Why is there a need for Doulas?

As childbirth has generally moved from home to hospital, some elements of care have been lost from the birth process. The days when an experienced family member or similar help from the immediate community would be on hand to provide the nurturing role for the new mother are long gone. As healthcare in general progressed during the 20th century the position of the community midwife evolved, but due to lack of resources these days, this service is steadily declining in many areas and the evidence is mounting of the many mothers who have suffered in one way or another as a result of this decline.

These days many women feel that they have to be in hospital to give birth to their baby where it is much more likely that a birth will be medically run by primary care givers such as midwives and Doctors and intervention methods, such as caesarean section or forceps, can be implemented if required. However as well as in a hospital setting, Doulas can also be invaluable where Mothers-to-be are considering a home birth or birth centre.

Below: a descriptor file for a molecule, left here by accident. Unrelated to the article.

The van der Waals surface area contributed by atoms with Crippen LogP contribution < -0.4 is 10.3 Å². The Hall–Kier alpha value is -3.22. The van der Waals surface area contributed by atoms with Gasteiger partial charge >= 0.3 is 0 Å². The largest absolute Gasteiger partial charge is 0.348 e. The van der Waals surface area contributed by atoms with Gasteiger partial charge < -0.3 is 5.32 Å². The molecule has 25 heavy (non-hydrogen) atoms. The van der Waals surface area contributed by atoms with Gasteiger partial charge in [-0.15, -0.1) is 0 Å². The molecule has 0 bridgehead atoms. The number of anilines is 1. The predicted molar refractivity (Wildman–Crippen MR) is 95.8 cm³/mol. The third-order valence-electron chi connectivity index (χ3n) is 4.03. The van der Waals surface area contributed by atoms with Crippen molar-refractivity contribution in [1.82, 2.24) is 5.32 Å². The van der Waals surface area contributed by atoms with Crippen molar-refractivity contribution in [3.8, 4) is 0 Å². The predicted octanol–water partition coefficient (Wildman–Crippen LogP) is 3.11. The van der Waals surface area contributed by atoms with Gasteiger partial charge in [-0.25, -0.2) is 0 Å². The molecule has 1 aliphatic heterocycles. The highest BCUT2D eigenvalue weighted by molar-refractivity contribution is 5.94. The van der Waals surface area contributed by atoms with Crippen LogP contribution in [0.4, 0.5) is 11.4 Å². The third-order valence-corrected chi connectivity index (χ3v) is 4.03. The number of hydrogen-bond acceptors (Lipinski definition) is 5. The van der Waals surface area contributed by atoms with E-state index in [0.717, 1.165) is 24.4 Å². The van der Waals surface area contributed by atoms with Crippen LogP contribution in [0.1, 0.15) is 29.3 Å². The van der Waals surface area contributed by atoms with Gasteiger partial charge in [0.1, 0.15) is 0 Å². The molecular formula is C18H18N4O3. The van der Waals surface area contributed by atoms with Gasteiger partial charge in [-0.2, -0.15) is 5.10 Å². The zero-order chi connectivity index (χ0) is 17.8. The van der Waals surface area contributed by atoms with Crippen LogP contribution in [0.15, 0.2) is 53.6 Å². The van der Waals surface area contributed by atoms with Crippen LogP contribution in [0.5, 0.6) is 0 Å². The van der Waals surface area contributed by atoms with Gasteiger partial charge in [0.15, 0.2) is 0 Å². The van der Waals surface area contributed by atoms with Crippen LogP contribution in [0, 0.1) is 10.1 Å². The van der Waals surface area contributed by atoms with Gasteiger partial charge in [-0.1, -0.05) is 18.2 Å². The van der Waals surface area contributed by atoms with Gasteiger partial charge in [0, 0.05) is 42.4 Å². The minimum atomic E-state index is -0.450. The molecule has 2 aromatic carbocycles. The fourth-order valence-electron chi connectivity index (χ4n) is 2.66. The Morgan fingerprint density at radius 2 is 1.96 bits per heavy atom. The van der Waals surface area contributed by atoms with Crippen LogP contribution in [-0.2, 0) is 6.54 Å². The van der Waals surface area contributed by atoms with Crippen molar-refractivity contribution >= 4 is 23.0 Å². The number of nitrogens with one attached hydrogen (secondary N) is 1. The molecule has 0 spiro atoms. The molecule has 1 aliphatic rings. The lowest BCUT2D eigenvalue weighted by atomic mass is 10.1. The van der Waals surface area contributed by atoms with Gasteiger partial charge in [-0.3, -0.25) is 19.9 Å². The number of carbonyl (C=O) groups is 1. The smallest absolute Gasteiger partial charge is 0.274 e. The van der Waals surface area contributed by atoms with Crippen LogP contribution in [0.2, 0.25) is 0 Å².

From extensive first hand experience and from numerous reports from Mums on personal birth experiences, the reality in the UK today is that many maternity units are over-stretched in terms of primary staff to mum ratios. Crucially, very often support and care (other than primary care) during and after a birth can be stretched thin to none at all in some cases. This is the point where a good Doula comes into her own.

Here are some recent research statistics on the benefits of having a Doula present at a birth:

  • Shortens first-time labour by an average of 2 hours
  • Decreases the chance of caesarean section by 50%
  • Decreases the need for pain medication
  • Helps fathers participate with confidence
  • Increases success in breastfeeding

-Findings from “Mothering the Mother” Klaus, Kennell & Klaus, 1993

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